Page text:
Josef tries to tell a story


1844

‘Once upon a time magic was everywhere,’ Josef whispered, hunching over the table. ‘In the streets, the shops, in the home. Magic casters saved lives science could not, supernaturals didn’t hide, and people called upon gods who took human form, like Jax’s mother, Freyja.’

‘Is Miss Jax like Jesus?’ Mary asked around a mouthful of chocolate cake.

‘What?’ He straightened slightly.

‘Jesus’s daddy was God and his mummy was human, like Miss Jax but other way.’ She poked at her cake with a spoon getting crumbs and chocolate everywhere.

‘Jesus was a prophet, not the son of God,’ Josef said.

‘Mummy says he was.’ She frowned. ‘Don’t Catholic and Jewish peoples agree on that either?’

Bran rubbed his face to hide a smile, it was quite funny to see a little child thinking deep thoughts while covered in chocolate.

‘No,’ Josef said and wiped chocolate off her nose.

‘I don’t know how you and Mummy agree on anything.’

Edward brandished his chocolate covered spoon at me. It was all over his face, even on his forehead. ‘Tasty. Want some?’

I bent close to his spoon. ‘I might eat it all up. Nomnomnom.’

‘No.’ He pulled his spoon away and shook his head. ‘My cake.’ He went back to digging at it with the spoon.

‘Because,’ Josef said, ‘whatever people believe it’s what’s in here that’s important.’ He poked her chest gently. ‘Our stories might be different but our hearts are the same.’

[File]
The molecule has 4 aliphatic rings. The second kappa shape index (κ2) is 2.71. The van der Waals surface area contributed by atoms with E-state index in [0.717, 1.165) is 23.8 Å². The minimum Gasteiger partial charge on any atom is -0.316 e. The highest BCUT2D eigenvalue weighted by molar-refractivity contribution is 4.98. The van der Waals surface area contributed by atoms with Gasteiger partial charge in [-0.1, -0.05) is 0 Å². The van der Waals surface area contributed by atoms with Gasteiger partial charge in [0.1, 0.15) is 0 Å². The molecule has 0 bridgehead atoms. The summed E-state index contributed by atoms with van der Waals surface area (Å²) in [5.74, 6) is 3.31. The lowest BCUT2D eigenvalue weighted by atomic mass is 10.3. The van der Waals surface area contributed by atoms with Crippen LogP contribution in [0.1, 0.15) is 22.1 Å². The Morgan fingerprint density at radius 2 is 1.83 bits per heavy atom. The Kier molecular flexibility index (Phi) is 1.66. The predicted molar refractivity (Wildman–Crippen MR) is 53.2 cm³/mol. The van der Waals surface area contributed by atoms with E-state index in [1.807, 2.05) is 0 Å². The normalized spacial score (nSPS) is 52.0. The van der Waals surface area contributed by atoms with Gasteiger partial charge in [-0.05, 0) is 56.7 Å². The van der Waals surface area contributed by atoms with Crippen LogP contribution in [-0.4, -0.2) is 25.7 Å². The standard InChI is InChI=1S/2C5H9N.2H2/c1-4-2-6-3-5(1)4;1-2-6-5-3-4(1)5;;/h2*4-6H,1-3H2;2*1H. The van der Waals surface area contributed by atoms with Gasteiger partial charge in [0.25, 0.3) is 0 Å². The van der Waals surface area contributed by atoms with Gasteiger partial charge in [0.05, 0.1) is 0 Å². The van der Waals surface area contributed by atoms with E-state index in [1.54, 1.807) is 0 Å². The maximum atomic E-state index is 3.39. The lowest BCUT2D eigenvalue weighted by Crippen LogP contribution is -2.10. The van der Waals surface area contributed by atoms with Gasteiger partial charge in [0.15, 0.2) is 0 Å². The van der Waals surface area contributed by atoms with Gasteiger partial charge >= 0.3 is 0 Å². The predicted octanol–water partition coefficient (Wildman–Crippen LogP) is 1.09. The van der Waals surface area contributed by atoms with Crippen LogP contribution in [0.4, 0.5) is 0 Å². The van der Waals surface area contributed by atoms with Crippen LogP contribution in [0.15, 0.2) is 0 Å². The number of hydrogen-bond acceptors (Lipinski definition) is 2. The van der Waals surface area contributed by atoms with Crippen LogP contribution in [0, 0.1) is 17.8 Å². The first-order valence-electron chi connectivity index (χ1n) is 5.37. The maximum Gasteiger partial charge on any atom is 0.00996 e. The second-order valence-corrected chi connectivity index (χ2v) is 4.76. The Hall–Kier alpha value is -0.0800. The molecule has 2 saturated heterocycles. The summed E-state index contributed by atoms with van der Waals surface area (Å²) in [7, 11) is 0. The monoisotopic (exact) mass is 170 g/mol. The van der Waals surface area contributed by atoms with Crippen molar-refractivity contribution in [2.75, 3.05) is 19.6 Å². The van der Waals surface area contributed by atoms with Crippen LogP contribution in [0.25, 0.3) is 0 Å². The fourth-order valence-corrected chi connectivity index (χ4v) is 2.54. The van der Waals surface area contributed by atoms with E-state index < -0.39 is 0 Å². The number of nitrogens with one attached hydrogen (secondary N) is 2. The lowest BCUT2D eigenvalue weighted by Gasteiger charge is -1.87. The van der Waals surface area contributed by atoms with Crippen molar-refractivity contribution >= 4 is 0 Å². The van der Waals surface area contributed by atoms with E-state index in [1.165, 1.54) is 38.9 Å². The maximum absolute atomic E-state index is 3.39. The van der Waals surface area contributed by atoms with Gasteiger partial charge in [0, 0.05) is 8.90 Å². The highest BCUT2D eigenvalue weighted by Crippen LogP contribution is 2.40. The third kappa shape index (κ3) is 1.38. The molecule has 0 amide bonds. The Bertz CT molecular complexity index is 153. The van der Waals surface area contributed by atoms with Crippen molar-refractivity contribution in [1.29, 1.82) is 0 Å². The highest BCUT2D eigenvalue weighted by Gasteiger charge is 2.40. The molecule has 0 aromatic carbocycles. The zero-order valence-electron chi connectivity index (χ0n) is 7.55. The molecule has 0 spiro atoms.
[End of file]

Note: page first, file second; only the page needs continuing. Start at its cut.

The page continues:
‘That’s truly beautiful, Josef,’ Bran said through smothered laughter at Edward’s attacks on his cake, he seemed to have decided mashing it up was more fun than eating it.

Millie rolled her eyes. Merry wiped her face with a napkin and gave me a look that implied Edward needed cleaning up a bit.

‘I think,’ Mary said. ‘You agree with Mummy ‘cause she’s boss. So’s doesn’t matter what Mummy thinks of God ‘cause she has best ideas.’

Edward squirmed and giggled as I wiped at the chocolate on his face and hands, I had no idea how he managed to get it everywhere, including down his front.

‘Wasn’t my idea to come here a good one?’ Josef asked.

‘Mummy’s still boss.’ She returned to her cake.

Bran chuckled.

‘Daddy didn’t finish the story,’ Merry said.

Josef cleared his throat and took up his dramatic story pose. ‘But humans got jealous of the power of magic. They blamed it for all the bad things in the world. They said it was evil and had to be purged from the world. The Catholic Church declared war on magic so magic hide itself from the human world. Wander deep enough into the caves and tunnels or find the lost cities and towns and if you’re very quiet and know how to look, there you’ll find magic.’

‘With adult supervision,’ I added. ‘No looking for magic without one of us.’

‘Obviously,’ Mary said. ‘We’d need Mummy ‘cause she sees magic. Be silly going without Mummy.’

Millie coughed. At least one of our children understood sneaking into haunted houses without one of us wasn’t a good idea. I wasn’t sure if it counted as a success as it was only one of them.

‘It would be like going to fight a dragon without a sword,’ Mary said.

‘Water,’ Edward said.

Mary frowned at him.

‘Put out fires.’ He rubbed his chin thoughtfully. ‘An’ cool down. Dragons got be hot. Maybe share water with them and become best friends.’